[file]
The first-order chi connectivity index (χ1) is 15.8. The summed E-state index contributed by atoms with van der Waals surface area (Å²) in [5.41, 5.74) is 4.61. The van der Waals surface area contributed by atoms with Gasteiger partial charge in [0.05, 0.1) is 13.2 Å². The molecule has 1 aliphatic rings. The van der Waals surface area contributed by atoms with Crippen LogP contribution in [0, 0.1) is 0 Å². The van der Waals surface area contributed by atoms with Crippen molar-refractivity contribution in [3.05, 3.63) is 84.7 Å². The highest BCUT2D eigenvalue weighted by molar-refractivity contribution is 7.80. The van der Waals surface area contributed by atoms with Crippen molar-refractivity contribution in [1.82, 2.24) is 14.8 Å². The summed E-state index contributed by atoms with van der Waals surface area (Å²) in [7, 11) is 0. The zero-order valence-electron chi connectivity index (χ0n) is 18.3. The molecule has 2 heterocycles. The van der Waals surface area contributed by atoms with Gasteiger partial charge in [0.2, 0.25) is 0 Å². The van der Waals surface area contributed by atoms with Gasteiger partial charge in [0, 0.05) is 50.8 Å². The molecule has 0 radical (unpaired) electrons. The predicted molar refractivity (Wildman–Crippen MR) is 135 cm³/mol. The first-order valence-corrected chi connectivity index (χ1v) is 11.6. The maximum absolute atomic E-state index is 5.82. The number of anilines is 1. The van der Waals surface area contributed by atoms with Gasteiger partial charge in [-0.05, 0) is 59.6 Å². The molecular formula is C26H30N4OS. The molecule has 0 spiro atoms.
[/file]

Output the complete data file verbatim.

The first-order chi connectivity index (χ1) is 15.8. The summed E-state index contributed by atoms with van der Waals surface area (Å²) in [5.41, 5.74) is 4.61. The van der Waals surface area contributed by atoms with Gasteiger partial charge in [0.05, 0.1) is 13.2 Å². The molecule has 1 aliphatic rings. The van der Waals surface area contributed by atoms with Crippen LogP contribution in [0, 0.1) is 0 Å². The van der Waals surface area contributed by atoms with Crippen molar-refractivity contribution in [3.05, 3.63) is 84.7 Å². The highest BCUT2D eigenvalue weighted by molar-refractivity contribution is 7.80. The van der Waals surface area contributed by atoms with Crippen molar-refractivity contribution in [1.82, 2.24) is 14.8 Å². The summed E-state index contributed by atoms with van der Waals surface area (Å²) in [7, 11) is 0. The zero-order valence-electron chi connectivity index (χ0n) is 18.3. The molecule has 2 heterocycles. The van der Waals surface area contributed by atoms with Gasteiger partial charge in [0.2, 0.25) is 0 Å². The van der Waals surface area contributed by atoms with Gasteiger partial charge in [0, 0.05) is 50.8 Å². The molecule has 0 radical (unpaired) electrons. The predicted molar refractivity (Wildman–Crippen MR) is 135 cm³/mol. The first-order valence-corrected chi connectivity index (χ1v) is 11.6. The maximum absolute atomic E-state index is 5.82. The number of anilines is 1. The van der Waals surface area contributed by atoms with Gasteiger partial charge in [-0.05, 0) is 59.6 Å². The molecular formula is C26H30N4OS. The molecule has 0 spiro atoms.